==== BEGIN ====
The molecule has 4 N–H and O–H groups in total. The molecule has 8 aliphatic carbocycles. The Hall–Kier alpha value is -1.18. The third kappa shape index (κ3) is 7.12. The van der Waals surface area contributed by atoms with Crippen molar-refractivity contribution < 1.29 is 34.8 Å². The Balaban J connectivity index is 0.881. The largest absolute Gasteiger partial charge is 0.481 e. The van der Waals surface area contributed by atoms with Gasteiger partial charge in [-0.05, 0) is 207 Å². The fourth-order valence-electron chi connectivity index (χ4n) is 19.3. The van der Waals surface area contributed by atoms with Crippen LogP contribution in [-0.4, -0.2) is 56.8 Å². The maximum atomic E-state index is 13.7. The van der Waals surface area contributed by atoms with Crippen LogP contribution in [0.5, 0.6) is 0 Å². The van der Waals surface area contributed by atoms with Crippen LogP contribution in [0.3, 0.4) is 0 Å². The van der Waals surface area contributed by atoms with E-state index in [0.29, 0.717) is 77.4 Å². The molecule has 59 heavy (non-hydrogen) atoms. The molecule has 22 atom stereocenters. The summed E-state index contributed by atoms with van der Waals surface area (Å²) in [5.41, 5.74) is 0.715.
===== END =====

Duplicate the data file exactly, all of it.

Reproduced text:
The molecule has 4 N–H and O–H groups in total. The molecule has 8 aliphatic carbocycles. The Hall–Kier alpha value is -1.18. The third kappa shape index (κ3) is 7.12. The van der Waals surface area contributed by atoms with Crippen molar-refractivity contribution < 1.29 is 34.8 Å². The Balaban J connectivity index is 0.881. The largest absolute Gasteiger partial charge is 0.481 e. The van der Waals surface area contributed by atoms with Gasteiger partial charge in [-0.05, 0) is 207 Å². The fourth-order valence-electron chi connectivity index (χ4n) is 19.3. The van der Waals surface area contributed by atoms with Crippen LogP contribution in [-0.4, -0.2) is 56.8 Å². The maximum atomic E-state index is 13.7. The van der Waals surface area contributed by atoms with Crippen LogP contribution in [0.5, 0.6) is 0 Å². The van der Waals surface area contributed by atoms with Crippen LogP contribution in [0.3, 0.4) is 0 Å². The van der Waals surface area contributed by atoms with E-state index in [0.29, 0.717) is 77.4 Å². The molecule has 59 heavy (non-hydrogen) atoms. The molecule has 22 atom stereocenters. The summed E-state index contributed by atoms with van der Waals surface area (Å²) in [5.41, 5.74) is 0.715.